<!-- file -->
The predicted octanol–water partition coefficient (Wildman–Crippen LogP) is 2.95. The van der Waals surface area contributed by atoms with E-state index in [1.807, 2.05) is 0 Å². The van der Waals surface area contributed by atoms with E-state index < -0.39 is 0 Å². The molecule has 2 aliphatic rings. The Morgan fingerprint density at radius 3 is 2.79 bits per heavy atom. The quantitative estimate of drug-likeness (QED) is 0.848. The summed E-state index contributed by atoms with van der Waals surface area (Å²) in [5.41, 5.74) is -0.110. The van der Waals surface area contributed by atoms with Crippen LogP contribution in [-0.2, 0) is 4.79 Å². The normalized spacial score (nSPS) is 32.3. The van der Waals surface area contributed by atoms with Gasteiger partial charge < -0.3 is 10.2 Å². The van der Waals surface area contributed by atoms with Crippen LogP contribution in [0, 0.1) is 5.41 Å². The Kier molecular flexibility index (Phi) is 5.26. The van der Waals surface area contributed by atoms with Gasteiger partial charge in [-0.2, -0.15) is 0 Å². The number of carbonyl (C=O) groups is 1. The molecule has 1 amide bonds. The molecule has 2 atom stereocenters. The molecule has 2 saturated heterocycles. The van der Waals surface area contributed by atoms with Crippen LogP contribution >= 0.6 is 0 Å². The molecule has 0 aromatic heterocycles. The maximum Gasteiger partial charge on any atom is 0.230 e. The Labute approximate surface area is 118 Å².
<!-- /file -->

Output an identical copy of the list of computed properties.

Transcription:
The predicted octanol–water partition coefficient (Wildman–Crippen LogP) is 2.95. The van der Waals surface area contributed by atoms with E-state index in [1.807, 2.05) is 0 Å². The van der Waals surface area contributed by atoms with E-state index < -0.39 is 0 Å². The molecule has 2 aliphatic rings. The Morgan fingerprint density at radius 3 is 2.79 bits per heavy atom. The quantitative estimate of drug-likeness (QED) is 0.848. The summed E-state index contributed by atoms with van der Waals surface area (Å²) in [5.41, 5.74) is -0.110. The van der Waals surface area contributed by atoms with Crippen LogP contribution in [-0.2, 0) is 4.79 Å². The normalized spacial score (nSPS) is 32.3. The van der Waals surface area contributed by atoms with Gasteiger partial charge < -0.3 is 10.2 Å². The van der Waals surface area contributed by atoms with Crippen LogP contribution in [0, 0.1) is 5.41 Å². The Kier molecular flexibility index (Phi) is 5.26. The van der Waals surface area contributed by atoms with Gasteiger partial charge in [-0.2, -0.15) is 0 Å². The number of carbonyl (C=O) groups is 1. The molecule has 1 amide bonds. The molecule has 2 atom stereocenters. The molecule has 2 saturated heterocycles. The van der Waals surface area contributed by atoms with Crippen LogP contribution >= 0.6 is 0 Å². The molecule has 0 aromatic heterocycles. The maximum Gasteiger partial charge on any atom is 0.230 e. The Labute approximate surface area is 118 Å².